I jumped off the catwalk without checking my landing zone. I don’t even want to think what Amira would do if she found out. Explode, probably. Because if there’s someone under me and I hit them from above, it’s not just a broken ankle I’m looking at.
Time seems frozen. I flick my eyes towards the Level 5 catwalk rushing towards me.
It’s empty. Not a person in sight, not even further along. I pull my legs up, lift my arms and brace for the landing.
Contact. The noise returns, a bang that snaps my head back even as I’m rolling forwards. On instinct, I twist sideways, so the impact can travel across, rather than up, my spine. My right hand hits the ground, the sharp edges of the steel bevelling scraping my palm, and I push upwards, arching my back so my pack can fit into the roll.
Then I’m up and running, heading for the dark catwalk exit on the far side. I can hear the Lieren reach the catwalk above. They’ve spotted me, but I can tell by their angry howls that it’s too late. There’s no way they’re making that jump. To get to where I am, they’ll have to fight their way through the stairwells on the far side. By then, I’ll be long gone.
“Never try to outrun a Devil Dancer, boys,” I mutter between breaths.
“So you don’t have it?”
The technician is doing his best not to look at Oren Darnell. He frowns down at the tab screen in his hands, flicking through the menu with one trembling finger.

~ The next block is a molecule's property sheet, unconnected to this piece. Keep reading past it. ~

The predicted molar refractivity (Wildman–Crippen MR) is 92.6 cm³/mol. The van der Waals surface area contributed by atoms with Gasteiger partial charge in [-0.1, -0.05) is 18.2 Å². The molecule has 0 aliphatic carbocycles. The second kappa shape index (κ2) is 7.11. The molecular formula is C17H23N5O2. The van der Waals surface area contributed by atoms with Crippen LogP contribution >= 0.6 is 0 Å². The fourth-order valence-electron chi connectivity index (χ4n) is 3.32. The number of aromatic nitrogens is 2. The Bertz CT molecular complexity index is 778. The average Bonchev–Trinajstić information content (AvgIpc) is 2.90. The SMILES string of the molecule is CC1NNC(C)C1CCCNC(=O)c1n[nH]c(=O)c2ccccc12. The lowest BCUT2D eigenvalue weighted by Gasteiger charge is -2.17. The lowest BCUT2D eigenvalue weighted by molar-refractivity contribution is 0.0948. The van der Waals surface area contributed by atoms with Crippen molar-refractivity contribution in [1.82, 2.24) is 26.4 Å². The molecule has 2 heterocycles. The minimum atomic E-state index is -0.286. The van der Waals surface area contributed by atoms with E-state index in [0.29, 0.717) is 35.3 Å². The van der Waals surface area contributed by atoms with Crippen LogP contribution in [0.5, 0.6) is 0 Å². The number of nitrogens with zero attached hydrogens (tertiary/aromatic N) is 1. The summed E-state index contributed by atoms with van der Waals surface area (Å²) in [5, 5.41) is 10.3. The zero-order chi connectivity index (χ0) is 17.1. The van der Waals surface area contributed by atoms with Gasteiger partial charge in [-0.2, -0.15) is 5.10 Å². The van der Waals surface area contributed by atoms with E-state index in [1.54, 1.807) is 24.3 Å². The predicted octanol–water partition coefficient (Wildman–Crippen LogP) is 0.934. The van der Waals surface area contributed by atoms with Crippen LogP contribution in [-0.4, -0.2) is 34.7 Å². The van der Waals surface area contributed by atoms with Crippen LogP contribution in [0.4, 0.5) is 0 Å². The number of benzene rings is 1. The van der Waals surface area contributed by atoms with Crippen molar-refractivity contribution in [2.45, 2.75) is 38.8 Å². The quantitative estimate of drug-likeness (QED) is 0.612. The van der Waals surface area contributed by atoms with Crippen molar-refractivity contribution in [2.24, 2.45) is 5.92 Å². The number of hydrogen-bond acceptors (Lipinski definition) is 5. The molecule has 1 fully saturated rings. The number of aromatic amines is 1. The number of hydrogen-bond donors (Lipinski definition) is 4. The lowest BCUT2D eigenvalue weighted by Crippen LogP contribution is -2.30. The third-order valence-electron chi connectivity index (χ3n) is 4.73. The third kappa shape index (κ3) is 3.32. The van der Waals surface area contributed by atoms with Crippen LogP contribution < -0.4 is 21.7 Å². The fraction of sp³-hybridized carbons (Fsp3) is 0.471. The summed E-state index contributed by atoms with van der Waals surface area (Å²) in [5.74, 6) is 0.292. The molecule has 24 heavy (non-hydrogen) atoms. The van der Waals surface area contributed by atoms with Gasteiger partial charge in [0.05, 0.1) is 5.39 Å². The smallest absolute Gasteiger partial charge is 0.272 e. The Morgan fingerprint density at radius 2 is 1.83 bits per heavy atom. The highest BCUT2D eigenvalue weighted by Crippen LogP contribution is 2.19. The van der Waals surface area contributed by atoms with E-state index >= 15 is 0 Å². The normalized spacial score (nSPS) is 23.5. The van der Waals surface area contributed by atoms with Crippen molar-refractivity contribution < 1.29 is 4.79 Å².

Darnell’s nose twitches, and he takes a delicate sniff, tasting the air. He’s always had a good sense of smell. He can identify plants by their scent, stripping them down into their component notes. The smell of the bags of fertiliser stacked along the walls is powerful, pungent even, but he can still smell the technician’s sweat, hot and tangy with fear. Good.
“I know it was here,” the tech says, shaking his head. He’s a short man, with a closely shorn head and a barely visible mask of stubble on his face. “Someone must have signed it out.”
He glances up at Darnell, just for a second, then looks down again. “But it doesn’t make sense. That shipment was marked for your use only.”
Darnell says nothing. He reaches up to scratch his neck, glancing back towards the door of the storeroom. His guard Reece is lounging against the frame, looking bored. He catches Darnell’s eye, and shrugs.
“Don’t worry though, Mr. Darnell,” the tech says, snapping the tab screen off and slipping it under his arm. He pushes it too far, and has to catch it before it falls. “I’ll find it. Have it sent right up to your office. Bring it myself, actually. You leave it with me.”
Darnell smiles at him. It’s a warm smile, almost paternal. “That’s all right,” he says. “It happens.”
“I know what you mean, Sir,” the tech says, meeting Darnell’s smile with one of his own. “But we’ll get to the bottom of—”
“Do me a favour,” Darnell says. He points to the back of the storeroom. “Grab me a bag of micronutrient, would you?”